ISIS claims to possess a so-called dirty bomb, and has threatened to deploy the radioactive weapon in an attack on the West, probably in London, the group said last week on a Twitter account. The postings on the account, which was quickly taken offline by Twitter, are the first apparent confirmation from ISIS that the terrorists have their hands on actual nuclear material.
Even if true, however, ISIS is nowhere near producing a nuclear weapon. A “dirty bomb” is simply a conventional explosive device laden with radioactive material, supposedly designed to mimic the effects of fallout from an actual nuclear weapon.
The Twitter message went on line a little more than a week ago, and was posted by a British citizen, Hamayun Tariq, who hails from Dudley, a town of about 80,000 in England’s West Midlands region. The 37-year old Tariq fled to Syria where he now trains ISIS fighters under the pseudonym Muslim-al-Britani.
“O by the way, Islamic State does have a dirty bomb. We found some radioactive material from Mosul University,” Tariq wrote on the now-deleted Twitter feed. “We’ll find out what dirty bombs are and what they do. We’ll also discuss what might happen if one actually went off in a public area.”
ISIS — also known as Islamic State — militants seized the city of Mosul in Iraq over the summer, including the university there which apparently they looted thoroughly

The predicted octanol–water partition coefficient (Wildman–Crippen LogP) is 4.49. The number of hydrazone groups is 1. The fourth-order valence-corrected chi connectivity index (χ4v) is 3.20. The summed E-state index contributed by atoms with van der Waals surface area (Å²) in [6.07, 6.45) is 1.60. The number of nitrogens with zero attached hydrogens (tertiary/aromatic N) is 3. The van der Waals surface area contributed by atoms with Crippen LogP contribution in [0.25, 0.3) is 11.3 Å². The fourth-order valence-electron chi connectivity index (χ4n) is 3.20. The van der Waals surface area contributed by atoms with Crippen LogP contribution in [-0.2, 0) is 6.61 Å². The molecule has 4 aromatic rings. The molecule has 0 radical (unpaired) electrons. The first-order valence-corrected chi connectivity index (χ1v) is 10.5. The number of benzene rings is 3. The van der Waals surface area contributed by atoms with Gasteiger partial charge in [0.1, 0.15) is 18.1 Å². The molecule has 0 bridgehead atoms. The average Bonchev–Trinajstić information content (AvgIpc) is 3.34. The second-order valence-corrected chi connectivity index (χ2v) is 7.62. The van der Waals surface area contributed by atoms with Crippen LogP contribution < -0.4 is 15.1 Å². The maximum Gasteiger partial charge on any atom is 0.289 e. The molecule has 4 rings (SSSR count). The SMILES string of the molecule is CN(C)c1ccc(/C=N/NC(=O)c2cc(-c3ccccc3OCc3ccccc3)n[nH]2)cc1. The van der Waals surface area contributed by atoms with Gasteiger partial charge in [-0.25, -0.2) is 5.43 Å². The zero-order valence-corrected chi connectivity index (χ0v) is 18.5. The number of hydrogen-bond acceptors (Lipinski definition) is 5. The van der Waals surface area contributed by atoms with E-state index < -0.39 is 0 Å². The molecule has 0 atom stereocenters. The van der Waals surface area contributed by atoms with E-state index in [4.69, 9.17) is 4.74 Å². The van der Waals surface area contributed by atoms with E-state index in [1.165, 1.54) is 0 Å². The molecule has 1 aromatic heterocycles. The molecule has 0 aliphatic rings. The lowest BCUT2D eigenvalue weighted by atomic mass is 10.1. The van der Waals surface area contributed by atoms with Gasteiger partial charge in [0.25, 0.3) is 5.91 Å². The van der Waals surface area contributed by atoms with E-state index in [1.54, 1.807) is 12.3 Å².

Back in July, Iraq’s United Nations ambassador Mohamed Ali Alhakim told U.N. Secretary General Ban Ki-Moon that about 88 pounds of uranium had been stolen from Mosul Univsersity.
But the International Atomic Energy Agency quickly determined that the looted uranium, which is now seemingly in ISIS hands, was of a “low grade,” that “would not present a significant safety, security or nuclear proliferation risk.”
The public perception of the danger of dirty bombs, thanks largely to Hollywood and inflammatory news media reports, is far different from the reality of the damage a so-called dirty bomb could actually inflict.
As the Center For Disease Control points out, “a dirty bomb is not the same as an atomic bomb.”
Where a true atomic bomb — a nuclear explosive — creates a chain reaction of splitting atoms that causes a massive explosion followed by fallout of deadly radiation, a dirty bomb is nothing more than dynamite or some other kind of conventional explosive used “to scatter radioactive dust, smoke, or other material in order to cause radioactive contamination.”
But radiation levels from a dirty bomb “would probably not create enough radiation exposure to cause immediate serious illness, except to those people who are very close to the blast site,” the CDC says.
“The main danger from a dirty bomb is from the explosion, which can cause serious injuries and property damage,” says the CDC.
The global security publication Stratfor also notes that the public fear of a dirty bomb may be the most dangerous element of a dirty bomb attack, saying, “the panic generated by a dirty bomb attack could very well result in more immediate deaths than the detonation of the device itself.”
The ISIS threats of a dirty bomb attack, while they should of course be treated seriously, are perhaps therefore not as frightening as ISIS would like them to be.